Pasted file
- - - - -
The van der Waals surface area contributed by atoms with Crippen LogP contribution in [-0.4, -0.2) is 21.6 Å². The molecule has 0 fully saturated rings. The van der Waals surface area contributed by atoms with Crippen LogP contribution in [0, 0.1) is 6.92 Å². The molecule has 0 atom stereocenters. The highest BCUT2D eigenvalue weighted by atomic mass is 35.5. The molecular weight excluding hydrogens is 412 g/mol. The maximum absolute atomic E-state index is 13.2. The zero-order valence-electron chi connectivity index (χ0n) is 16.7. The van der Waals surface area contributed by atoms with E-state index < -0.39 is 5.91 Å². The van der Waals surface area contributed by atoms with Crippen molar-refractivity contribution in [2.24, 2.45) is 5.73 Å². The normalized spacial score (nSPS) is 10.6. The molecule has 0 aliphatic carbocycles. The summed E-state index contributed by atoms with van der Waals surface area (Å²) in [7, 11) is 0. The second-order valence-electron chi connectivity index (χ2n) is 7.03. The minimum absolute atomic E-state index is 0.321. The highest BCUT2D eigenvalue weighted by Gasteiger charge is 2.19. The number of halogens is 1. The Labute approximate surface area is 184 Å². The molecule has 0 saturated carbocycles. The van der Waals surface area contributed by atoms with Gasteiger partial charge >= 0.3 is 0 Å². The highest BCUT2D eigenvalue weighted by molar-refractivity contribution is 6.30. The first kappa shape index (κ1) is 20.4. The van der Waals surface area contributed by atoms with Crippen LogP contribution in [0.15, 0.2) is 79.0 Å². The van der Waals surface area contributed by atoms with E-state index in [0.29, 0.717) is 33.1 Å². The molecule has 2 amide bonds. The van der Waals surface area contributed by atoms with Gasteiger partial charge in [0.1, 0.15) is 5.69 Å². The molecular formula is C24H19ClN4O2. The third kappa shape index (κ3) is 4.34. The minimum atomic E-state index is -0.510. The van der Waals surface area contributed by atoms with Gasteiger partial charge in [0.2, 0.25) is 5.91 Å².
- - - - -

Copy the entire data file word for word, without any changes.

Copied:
The van der Waals surface area contributed by atoms with Crippen LogP contribution in [-0.4, -0.2) is 21.6 Å². The molecule has 0 fully saturated rings. The van der Waals surface area contributed by atoms with Crippen LogP contribution in [0, 0.1) is 6.92 Å². The molecule has 0 atom stereocenters. The highest BCUT2D eigenvalue weighted by atomic mass is 35.5. The molecular weight excluding hydrogens is 412 g/mol. The maximum absolute atomic E-state index is 13.2. The zero-order valence-electron chi connectivity index (χ0n) is 16.7. The van der Waals surface area contributed by atoms with E-state index < -0.39 is 5.91 Å². The van der Waals surface area contributed by atoms with Crippen molar-refractivity contribution in [2.24, 2.45) is 5.73 Å². The normalized spacial score (nSPS) is 10.6. The molecule has 0 aliphatic carbocycles. The summed E-state index contributed by atoms with van der Waals surface area (Å²) in [7, 11) is 0. The second-order valence-electron chi connectivity index (χ2n) is 7.03. The minimum absolute atomic E-state index is 0.321. The highest BCUT2D eigenvalue weighted by Gasteiger charge is 2.19. The number of halogens is 1. The Labute approximate surface area is 184 Å². The molecule has 0 saturated carbocycles. The van der Waals surface area contributed by atoms with Gasteiger partial charge >= 0.3 is 0 Å². The highest BCUT2D eigenvalue weighted by molar-refractivity contribution is 6.30. The first kappa shape index (κ1) is 20.4. The van der Waals surface area contributed by atoms with Crippen LogP contribution in [0.15, 0.2) is 79.0 Å². The van der Waals surface area contributed by atoms with E-state index in [0.29, 0.717) is 33.1 Å². The molecule has 2 amide bonds. The van der Waals surface area contributed by atoms with Gasteiger partial charge in [0.1, 0.15) is 5.69 Å². The molecular formula is C24H19ClN4O2. The third kappa shape index (κ3) is 4.34. The minimum atomic E-state index is -0.510. The van der Waals surface area contributed by atoms with Gasteiger partial charge in [0.2, 0.25) is 5.91 Å².